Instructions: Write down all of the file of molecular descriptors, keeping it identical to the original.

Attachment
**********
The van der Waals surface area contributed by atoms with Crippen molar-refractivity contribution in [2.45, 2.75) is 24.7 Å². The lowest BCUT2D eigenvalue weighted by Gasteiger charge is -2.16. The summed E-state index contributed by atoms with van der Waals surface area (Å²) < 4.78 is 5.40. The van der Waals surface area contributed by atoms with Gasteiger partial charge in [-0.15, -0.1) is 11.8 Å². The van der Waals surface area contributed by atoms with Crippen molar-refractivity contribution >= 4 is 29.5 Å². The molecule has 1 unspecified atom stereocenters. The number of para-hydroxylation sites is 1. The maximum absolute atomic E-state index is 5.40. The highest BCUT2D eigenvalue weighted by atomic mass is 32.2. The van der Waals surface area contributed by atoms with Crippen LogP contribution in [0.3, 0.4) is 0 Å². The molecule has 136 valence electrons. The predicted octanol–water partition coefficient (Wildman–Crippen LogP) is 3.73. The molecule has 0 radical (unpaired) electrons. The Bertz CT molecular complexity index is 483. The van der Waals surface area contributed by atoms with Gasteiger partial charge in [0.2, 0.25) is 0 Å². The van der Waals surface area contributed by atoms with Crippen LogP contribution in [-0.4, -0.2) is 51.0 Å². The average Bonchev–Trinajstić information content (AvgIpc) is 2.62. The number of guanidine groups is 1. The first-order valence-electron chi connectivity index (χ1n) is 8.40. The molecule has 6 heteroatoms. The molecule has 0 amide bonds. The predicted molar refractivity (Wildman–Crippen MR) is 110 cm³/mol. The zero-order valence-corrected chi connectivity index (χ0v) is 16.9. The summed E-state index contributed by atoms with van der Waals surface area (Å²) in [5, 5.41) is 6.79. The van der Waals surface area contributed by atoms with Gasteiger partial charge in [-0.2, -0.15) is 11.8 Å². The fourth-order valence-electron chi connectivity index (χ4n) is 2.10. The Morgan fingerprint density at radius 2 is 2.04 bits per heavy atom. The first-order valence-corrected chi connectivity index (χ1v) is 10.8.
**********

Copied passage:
The van der Waals surface area contributed by atoms with Crippen molar-refractivity contribution in [2.45, 2.75) is 24.7 Å². The lowest BCUT2D eigenvalue weighted by Gasteiger charge is -2.16. The summed E-state index contributed by atoms with van der Waals surface area (Å²) < 4.78 is 5.40. The van der Waals surface area contributed by atoms with Gasteiger partial charge in [-0.15, -0.1) is 11.8 Å². The van der Waals surface area contributed by atoms with Crippen molar-refractivity contribution >= 4 is 29.5 Å². The molecule has 1 unspecified atom stereocenters. The number of para-hydroxylation sites is 1. The maximum absolute atomic E-state index is 5.40. The highest BCUT2D eigenvalue weighted by atomic mass is 32.2. The van der Waals surface area contributed by atoms with Crippen LogP contribution in [0.3, 0.4) is 0 Å². The molecule has 136 valence electrons. The predicted octanol–water partition coefficient (Wildman–Crippen LogP) is 3.73. The molecule has 0 radical (unpaired) electrons. The Bertz CT molecular complexity index is 483. The van der Waals surface area contributed by atoms with Gasteiger partial charge in [0.2, 0.25) is 0 Å². The van der Waals surface area contributed by atoms with Crippen LogP contribution in [-0.4, -0.2) is 51.0 Å². The average Bonchev–Trinajstić information content (AvgIpc) is 2.62. The number of guanidine groups is 1. The first-order valence-electron chi connectivity index (χ1n) is 8.40. The molecule has 6 heteroatoms. The molecule has 0 amide bonds. The predicted molar refractivity (Wildman–Crippen MR) is 110 cm³/mol. The zero-order valence-corrected chi connectivity index (χ0v) is 16.9. The summed E-state index contributed by atoms with van der Waals surface area (Å²) in [5, 5.41) is 6.79. The van der Waals surface area contributed by atoms with Gasteiger partial charge in [-0.2, -0.15) is 11.8 Å². The fourth-order valence-electron chi connectivity index (χ4n) is 2.10. The Morgan fingerprint density at radius 2 is 2.04 bits per heavy atom. The first-order valence-corrected chi connectivity index (χ1v) is 10.8.